The auditing sector could lose over half of its trainees within
two years, according to a study from Nyenrode Business
Universiteit in Breukelen, the Netherlands. Two researchers
conclude that, because auditing firms focus on maximizing
profits, trainees are under such high levels of pressure that the
quality of their work is compromised.
The study was commissioned by the Royal Netherlands
Institute of Chartered Accountants and conducted by Marlies
de Vries, an assistant professor at Nyenrode, in collaboration
with Bas Herrijgers of NBA Young Professionals, an initiative
devoted to new accountants and accounting students in their
last years of study. The two researchers surveyed 517 trainees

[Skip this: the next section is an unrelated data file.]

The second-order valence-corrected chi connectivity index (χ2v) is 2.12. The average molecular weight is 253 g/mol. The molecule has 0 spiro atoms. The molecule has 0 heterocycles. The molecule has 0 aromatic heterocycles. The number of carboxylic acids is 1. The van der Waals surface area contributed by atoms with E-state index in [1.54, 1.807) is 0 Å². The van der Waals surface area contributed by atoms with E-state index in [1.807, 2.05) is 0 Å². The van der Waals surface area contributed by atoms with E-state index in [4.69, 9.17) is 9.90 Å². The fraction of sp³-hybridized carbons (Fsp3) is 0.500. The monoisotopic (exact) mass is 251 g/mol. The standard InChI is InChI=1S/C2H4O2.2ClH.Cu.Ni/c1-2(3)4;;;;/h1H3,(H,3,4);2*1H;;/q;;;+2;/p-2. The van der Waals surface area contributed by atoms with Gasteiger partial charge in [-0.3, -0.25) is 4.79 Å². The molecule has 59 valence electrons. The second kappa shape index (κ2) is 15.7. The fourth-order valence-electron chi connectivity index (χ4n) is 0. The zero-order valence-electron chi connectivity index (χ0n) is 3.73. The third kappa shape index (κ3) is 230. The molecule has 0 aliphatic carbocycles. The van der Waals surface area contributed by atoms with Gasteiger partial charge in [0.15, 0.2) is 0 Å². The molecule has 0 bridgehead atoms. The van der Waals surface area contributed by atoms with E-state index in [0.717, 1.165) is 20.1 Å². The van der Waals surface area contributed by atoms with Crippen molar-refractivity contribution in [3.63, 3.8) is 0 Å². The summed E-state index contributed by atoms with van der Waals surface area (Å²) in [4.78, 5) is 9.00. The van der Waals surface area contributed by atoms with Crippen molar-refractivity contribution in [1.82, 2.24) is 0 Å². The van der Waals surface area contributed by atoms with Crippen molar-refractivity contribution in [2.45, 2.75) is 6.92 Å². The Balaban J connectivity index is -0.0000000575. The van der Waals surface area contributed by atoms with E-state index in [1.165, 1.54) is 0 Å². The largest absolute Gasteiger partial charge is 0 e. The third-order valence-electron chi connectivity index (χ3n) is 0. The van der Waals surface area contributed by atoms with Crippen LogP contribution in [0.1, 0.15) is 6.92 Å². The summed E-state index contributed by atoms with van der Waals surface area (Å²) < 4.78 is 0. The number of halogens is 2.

and young auditors working within the sector.
Respondents who said they were considering leaving the
profession pointed to heavy workloads, high pressure, and
lack of professional development as factors driving their
decision. “Scheduling is too tight,” according to one individual.
“The commercial budget is used as a basis for the schedule,
even though the actual number of hours is higher. This also
occurs at the expense of time for activities aimed at personal
development and continued growth.”
During the busy season, young professionals might work
and study an average of 60 hours a week because of capacity
shortage, unrealistic schedules, and high client expectations.
“Auditing organizations also reward young professionals
who embrace heavy
that mindset part of the
culture, says de Vries.
should address the root
causes of high stress
instead of introducing
superficial fixes like
and sports facilities, the
“Work pressure has
been a neglected topic
in the industry,” says
de Vries. “It’s time for
firms to put better
which also have a
positive impact on audit